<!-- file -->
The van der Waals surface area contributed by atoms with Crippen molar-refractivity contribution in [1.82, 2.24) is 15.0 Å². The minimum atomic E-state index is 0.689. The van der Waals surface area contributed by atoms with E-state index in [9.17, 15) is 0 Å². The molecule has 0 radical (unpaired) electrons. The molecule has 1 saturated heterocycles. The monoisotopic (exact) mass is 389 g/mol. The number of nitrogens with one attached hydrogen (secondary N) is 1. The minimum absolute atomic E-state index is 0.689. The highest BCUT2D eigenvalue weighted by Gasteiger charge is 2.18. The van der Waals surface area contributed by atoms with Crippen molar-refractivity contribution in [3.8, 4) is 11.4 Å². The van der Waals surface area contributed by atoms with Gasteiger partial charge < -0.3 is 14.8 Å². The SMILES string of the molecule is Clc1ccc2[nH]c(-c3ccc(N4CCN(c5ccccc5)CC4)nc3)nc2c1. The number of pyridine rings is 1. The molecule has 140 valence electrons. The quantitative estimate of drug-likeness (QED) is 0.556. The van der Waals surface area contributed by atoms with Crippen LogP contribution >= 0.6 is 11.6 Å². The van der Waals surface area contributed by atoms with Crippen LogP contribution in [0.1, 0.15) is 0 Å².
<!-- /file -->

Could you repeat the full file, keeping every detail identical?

The van der Waals surface area contributed by atoms with Crippen molar-refractivity contribution in [1.82, 2.24) is 15.0 Å². The minimum atomic E-state index is 0.689. The van der Waals surface area contributed by atoms with E-state index in [9.17, 15) is 0 Å². The molecule has 0 radical (unpaired) electrons. The molecule has 1 saturated heterocycles. The monoisotopic (exact) mass is 389 g/mol. The number of nitrogens with one attached hydrogen (secondary N) is 1. The minimum absolute atomic E-state index is 0.689. The highest BCUT2D eigenvalue weighted by Gasteiger charge is 2.18. The van der Waals surface area contributed by atoms with Crippen molar-refractivity contribution in [3.8, 4) is 11.4 Å². The van der Waals surface area contributed by atoms with Gasteiger partial charge < -0.3 is 14.8 Å². The SMILES string of the molecule is Clc1ccc2[nH]c(-c3ccc(N4CCN(c5ccccc5)CC4)nc3)nc2c1. The number of pyridine rings is 1. The molecule has 140 valence electrons. The quantitative estimate of drug-likeness (QED) is 0.556. The van der Waals surface area contributed by atoms with Crippen LogP contribution >= 0.6 is 11.6 Å². The van der Waals surface area contributed by atoms with Crippen LogP contribution in [0.1, 0.15) is 0 Å².